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A Childhood Buried Under Wealth and Nostalgia

December 4, 2015
Behrouz Mina
4 min read
A Childhood Buried Under Wealth and Nostalgia

Today, people in Iran are accustomed to signs of wealth and luxurious life across the country’s different cities. From expensive cars cruising along the streets of Iranzamin Street in Tehran to high-end coffee shops with menus more expensive than their counterparts in London or Paris and shopping malls where customers frequently spend several thousand dollars on extravagant goods, privilege is part of every day life, even for those who do not experience it firsthand. Alongside this is the increasing inequality and a widening gap between the poor and the rich, something that is openly accepted and acknowledged. And, depending on where a family stands within this financial hierarchy, it has a huge impact on that family’s life experiences. Iranian children who grew up in Iran in the 2100s have perhaps had the most surprising of experiences. 

The lives of Iranian children who grew up during this era are markedly different to those who grew up in the 1980s, 1990s or even 2000s. Nobody is more aware of this trend than Fatemeh, a psychologist who specializes in family and child therapy. Fatemah was born before the revolution of 1979. She became an adult in 1970s Tehran, and then during the 1980s, she started her career and professional life working with children and their parents. The majority of her patients are children and parents from high income households. Fatemeh has keenly observed how these children develop.

Throughout her career, Fatemah has observed that “Parents are the main reason in many cases, especially those who grew up in the late 1970s and 1980s, for a child’s bad behaviour — the reason being they want their kids to have things they were denied because of war and revolution.”  These parents send their children to expensive private schools, give them private ballet and piano lessons and take them abroad once or twice a year. Children’s’ rooms are full of toys, expensive outfits and gadgets. The outcome isn’t a happy child though, says Fatemeh. “Children don’t feel anything anymore. They have so much that they don’t know what it means to want anything and their chances of ever being independent disappear.”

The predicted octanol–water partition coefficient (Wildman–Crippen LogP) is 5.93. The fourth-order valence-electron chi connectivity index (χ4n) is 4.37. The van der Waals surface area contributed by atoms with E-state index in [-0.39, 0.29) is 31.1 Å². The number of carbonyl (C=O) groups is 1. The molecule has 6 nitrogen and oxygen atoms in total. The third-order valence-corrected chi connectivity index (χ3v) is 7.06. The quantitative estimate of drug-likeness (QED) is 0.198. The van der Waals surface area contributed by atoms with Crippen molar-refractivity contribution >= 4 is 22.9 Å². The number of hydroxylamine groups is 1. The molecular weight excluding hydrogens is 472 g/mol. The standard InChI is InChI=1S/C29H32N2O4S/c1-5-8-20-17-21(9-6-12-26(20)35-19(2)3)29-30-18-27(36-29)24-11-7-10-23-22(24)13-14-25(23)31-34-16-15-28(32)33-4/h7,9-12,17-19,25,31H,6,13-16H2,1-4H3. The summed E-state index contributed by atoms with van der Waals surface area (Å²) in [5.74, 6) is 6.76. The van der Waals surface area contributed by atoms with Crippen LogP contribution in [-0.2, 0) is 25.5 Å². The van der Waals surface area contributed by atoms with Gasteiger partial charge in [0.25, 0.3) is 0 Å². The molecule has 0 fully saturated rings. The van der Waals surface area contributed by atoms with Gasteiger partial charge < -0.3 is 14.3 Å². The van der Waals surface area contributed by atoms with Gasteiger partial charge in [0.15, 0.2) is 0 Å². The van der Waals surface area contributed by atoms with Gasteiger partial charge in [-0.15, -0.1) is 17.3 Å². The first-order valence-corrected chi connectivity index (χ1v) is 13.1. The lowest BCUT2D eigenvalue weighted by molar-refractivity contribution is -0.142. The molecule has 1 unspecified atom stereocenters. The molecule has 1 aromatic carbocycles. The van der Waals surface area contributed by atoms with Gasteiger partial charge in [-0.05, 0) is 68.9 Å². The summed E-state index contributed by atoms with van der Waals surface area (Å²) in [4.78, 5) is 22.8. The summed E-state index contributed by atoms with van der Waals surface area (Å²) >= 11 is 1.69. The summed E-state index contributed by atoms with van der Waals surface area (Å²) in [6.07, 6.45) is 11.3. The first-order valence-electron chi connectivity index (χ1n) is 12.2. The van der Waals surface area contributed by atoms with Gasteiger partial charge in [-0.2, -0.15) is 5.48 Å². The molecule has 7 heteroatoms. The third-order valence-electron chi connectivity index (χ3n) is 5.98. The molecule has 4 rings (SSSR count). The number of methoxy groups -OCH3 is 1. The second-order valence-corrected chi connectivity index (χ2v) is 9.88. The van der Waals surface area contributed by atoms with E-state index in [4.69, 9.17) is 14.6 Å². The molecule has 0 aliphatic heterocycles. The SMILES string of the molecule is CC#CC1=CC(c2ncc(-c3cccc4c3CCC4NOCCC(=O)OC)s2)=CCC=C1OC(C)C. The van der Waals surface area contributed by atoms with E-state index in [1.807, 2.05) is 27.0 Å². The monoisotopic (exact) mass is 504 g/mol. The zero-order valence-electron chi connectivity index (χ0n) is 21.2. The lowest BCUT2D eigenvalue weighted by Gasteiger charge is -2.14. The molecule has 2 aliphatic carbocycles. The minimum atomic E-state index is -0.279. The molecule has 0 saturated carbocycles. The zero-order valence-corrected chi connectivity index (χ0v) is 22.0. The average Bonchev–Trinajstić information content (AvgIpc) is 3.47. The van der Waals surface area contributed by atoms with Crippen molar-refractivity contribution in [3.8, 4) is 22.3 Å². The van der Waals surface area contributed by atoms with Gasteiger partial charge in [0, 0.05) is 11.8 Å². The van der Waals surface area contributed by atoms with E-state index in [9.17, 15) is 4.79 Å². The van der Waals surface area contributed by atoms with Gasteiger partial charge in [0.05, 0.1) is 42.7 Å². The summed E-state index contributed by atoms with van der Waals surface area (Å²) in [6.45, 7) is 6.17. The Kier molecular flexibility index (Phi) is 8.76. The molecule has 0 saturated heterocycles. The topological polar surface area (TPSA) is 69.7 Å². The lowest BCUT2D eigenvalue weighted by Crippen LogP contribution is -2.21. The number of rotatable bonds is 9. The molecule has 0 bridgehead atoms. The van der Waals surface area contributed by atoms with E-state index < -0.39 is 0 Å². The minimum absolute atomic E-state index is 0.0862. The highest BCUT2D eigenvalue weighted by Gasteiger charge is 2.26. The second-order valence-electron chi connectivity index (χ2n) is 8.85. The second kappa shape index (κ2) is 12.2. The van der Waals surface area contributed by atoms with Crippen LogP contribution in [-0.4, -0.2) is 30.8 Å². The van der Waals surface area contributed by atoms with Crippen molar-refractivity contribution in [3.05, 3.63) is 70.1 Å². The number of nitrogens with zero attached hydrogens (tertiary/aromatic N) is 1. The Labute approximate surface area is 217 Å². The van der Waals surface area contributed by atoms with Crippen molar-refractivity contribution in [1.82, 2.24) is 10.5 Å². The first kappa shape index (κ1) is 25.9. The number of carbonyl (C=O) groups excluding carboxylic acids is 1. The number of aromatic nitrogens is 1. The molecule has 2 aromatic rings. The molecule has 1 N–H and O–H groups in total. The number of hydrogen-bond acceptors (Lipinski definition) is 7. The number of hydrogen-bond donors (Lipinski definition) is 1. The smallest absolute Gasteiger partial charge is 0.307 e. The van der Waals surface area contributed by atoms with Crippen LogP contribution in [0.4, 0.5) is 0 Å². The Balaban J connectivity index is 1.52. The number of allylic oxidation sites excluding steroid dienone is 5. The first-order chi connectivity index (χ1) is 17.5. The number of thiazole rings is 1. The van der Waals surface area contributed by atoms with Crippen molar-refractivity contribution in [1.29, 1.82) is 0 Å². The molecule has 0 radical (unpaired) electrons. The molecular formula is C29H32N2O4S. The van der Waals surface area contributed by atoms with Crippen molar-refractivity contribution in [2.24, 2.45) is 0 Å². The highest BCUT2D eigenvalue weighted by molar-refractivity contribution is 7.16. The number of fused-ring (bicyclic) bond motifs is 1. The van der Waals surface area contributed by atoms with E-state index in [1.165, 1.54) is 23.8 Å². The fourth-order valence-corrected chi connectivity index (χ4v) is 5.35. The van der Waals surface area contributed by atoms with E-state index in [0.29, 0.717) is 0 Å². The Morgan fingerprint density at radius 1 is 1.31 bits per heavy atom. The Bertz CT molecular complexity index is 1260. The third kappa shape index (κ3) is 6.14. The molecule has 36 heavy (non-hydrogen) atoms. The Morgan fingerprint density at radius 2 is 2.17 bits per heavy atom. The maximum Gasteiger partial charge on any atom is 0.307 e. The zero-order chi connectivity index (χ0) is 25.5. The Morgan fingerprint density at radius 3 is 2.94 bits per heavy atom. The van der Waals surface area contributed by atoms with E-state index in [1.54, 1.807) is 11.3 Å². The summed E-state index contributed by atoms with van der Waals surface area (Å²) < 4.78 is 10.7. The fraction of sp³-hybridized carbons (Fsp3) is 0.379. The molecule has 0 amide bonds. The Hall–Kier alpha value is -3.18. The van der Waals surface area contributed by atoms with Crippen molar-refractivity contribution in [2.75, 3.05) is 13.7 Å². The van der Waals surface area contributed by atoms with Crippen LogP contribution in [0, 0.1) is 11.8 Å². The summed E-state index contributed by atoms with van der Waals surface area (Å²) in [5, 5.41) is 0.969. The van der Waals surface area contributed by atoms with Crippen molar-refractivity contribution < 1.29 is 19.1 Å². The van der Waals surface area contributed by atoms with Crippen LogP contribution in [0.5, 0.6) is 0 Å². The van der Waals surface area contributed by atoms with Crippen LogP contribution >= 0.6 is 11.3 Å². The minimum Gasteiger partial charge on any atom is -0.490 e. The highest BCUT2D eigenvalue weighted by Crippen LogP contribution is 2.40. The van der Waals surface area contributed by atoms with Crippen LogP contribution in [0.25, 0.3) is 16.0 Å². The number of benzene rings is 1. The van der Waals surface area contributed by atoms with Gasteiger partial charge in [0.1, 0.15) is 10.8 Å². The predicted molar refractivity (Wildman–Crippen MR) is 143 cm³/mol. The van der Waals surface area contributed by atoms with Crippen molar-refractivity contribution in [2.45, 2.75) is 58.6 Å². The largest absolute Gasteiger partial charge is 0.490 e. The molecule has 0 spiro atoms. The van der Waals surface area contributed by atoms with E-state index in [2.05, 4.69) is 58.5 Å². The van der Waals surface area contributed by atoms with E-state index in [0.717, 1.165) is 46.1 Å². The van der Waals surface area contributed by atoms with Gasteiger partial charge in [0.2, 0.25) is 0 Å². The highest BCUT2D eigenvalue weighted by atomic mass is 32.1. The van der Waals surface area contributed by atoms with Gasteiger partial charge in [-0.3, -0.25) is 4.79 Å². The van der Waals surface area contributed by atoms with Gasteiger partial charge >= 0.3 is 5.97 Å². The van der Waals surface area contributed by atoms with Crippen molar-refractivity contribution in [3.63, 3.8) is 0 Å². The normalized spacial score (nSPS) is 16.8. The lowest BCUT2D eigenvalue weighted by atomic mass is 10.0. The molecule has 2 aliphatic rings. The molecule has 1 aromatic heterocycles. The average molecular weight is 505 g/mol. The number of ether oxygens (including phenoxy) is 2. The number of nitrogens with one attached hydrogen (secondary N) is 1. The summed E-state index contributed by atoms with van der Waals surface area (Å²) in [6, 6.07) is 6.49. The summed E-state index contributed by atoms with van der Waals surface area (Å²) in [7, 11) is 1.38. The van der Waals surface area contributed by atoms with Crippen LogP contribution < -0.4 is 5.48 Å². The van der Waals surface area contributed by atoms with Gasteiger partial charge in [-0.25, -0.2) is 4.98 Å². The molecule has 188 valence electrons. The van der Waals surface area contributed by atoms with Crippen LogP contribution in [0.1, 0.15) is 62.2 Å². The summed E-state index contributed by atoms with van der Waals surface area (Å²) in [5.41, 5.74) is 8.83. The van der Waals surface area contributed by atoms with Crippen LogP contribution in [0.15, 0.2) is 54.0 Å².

Parents tend to be most concerned with their children’s happiness or lack of motivation when it comes to work or studying. But Fatemeh explains that parents have destroyed any incentive their child might have through their actions. “Parents don’t understand that their children might not want these things [material belongings]. Just because they themselves didn’t have them in the eighties, it doesn’t mean their kids want them,” she says. “These kids don’t know what they want and they don’t know how to want. They have everything. They lost their purpose in life when they were teenagers.”

Fatemeh suggests to parents that they try to act more “middle class,” and to create a reward system with their children. However, parents tend to ignore this advice.

Often, when a child is suffering from a lack of purpose in life, they demonstrate aggressive behavior when they are teenagers, experiencing sudden mood swings and having angry outbursts. In Iran, it is customary for children to live with their families well into adulthood. Many young men and women are financially dependent on their families well into their twenties, and unload their frustration at having to do so on their parents and relatives. Part of the reason for this, says Fatemeh, is that these individuals are unable to understand life in the real world.

During the last week in November, Fatemeh was called upon for advice during a family drama in which a 19-year old male ran away from home after threatening to commit suicide when he found out that his mother had used his SUV and scratched it.  For two whole days, his family did not know his whereabouts as he refused to answer his cellphone. He eventually returned home after his parents promised to buy him a brand new car. Fatemeh believes this is just one of many similar episodes this person will go through in life. She says “This won’t be the last time he does something like this,” explains Fatemeh. “How is he ever going to know how to act appropriately in a relationship or marriage where his partner has acted disloyally?” 

Fatemeh adds, “These children grow up in families who use money to resolve all their problems and that’s the biggest issue.” The parents’ emphasis on the importance of money is not something that escapes the child. Ironically, many of the Iranian parents who use money in this way are connected in some way to the political establishment or at the very least work closely with it. This behavior is not in accordance with the values of the Islamic Republic. “The founders of the Islamic Republic have grandchildren who don’t resemble anything of the image they once envisioned.”

For Fatemeh, the behavior of these children should be blamed on the parents and grandparents, not the kids themselves, but unfortunately it is the latter who will will pay the price for the rest of their lives. She says, “No one pays attention to the fact that these children will eventually pay for their parents’ excesses.”  


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